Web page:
The timber connector 10 may be formed in first and second complementary halves 14 and 15 adapted for arrangement in an open timber-receiving position (e.g., timber connector 10 in FIG. 2), and a closed timber-surrounding position (e.g., timber connector 10′ in FIG. 2). Referring to FIG. 3, in the closed position, the first and second halves 14, 15 cooperate to form a relatively rigid housing 16 having a top 17, bottom 18, sides 19, and first and second ends 21, 22. In the embodiment of FIGS. 1-7, the first and second ends 21, 22 define a timber-connection angle (α) of approximately 90 degrees (See FIG. 1). A number of complementary edge fittings 24 and slots 25 mate to snap-attach the pivoted housing 16 in the closed position. A living hinge 26 formed along a side 19 of the housing 16 may interconnect the first and second halves 14, 15, such that the housing 16 is adapted to clamshell around respective ends of the coupled landscaped timbers 11, 12. Once locked in the closed position, nails, staples, screws, pins, or other suitable fasteners (not shown) may be driven through the housing 16 proximate its first and second ends 21, 22 to further secure the timber connector 10 to the adjacent timbers 11, 12. Pre-formed fastener holes 28 and 29 may be provided in the housing 16 to facilitate proper placement and insertion of the fasteners, and mechanical attachment of the timber connector 10 to the timbers 11, 12.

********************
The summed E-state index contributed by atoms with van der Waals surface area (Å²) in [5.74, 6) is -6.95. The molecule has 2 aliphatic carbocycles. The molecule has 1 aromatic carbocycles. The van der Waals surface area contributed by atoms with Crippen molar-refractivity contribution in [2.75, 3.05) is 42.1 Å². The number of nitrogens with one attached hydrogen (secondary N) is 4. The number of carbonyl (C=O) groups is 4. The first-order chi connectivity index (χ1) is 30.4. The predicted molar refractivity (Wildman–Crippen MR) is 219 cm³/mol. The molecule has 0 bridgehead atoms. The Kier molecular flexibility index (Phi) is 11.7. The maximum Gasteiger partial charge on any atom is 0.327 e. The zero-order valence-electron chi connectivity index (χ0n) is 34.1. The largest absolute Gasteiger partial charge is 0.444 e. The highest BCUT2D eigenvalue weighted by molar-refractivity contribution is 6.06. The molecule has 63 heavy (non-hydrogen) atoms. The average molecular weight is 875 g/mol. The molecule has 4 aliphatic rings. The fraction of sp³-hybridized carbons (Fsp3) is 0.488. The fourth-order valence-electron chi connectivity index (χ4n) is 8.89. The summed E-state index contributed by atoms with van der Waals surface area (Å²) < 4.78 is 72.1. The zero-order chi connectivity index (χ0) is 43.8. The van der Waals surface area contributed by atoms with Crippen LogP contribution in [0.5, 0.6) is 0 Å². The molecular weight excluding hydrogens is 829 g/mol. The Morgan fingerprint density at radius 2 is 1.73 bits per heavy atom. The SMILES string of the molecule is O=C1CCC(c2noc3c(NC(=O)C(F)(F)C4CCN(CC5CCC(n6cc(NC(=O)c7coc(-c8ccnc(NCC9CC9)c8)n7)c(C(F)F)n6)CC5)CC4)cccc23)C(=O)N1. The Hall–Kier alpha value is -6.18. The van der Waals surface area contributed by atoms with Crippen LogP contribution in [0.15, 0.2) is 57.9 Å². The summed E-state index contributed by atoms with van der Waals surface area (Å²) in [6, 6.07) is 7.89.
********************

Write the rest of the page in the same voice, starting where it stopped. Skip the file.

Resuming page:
Referring to FIGS. 4-7, in the exemplary embodiment shown, one half 14 of the housing 16 defines an intermediate exterior recess 31 while the second half 15 comprises a projecting exterior detent 32. The detent 32 and recess 31 form respective male and female restraints which are designed to mate with complementary restraints formed with adjacent timber connectors (e.g., 10′). As best shown in FIGS. 2 and 4, interior vertical walls 33A, 33B and 34A, 34B may be formed with one or both of the housing halves 14, 15 to limit insertion of the timbers 11, 12 into the connector 10, and to prevent encroachment into areas of the detent 32 and recess 31. The square shape of the mated restraints prevents inadvertent shifting, misalignment, turning, rotating, or skewing of one timber connector 10 relative to another 10′ when stacked. Additionally, the male detent 32 may have resilient feet 35 designed to snap-attach over corresponding inward-extending shoulders 36 formed at a mouth of the recess 31, thereby joining the stacked connectors 10, 10′ together. The timber connector 10 may also be anchored directly to the ground using a rigid stake 38 (See FIG. 2) passed through vertically-aligned, reinforced, circular holes 41 and 42 centrally formed in areas of the recess 31 and detent 32.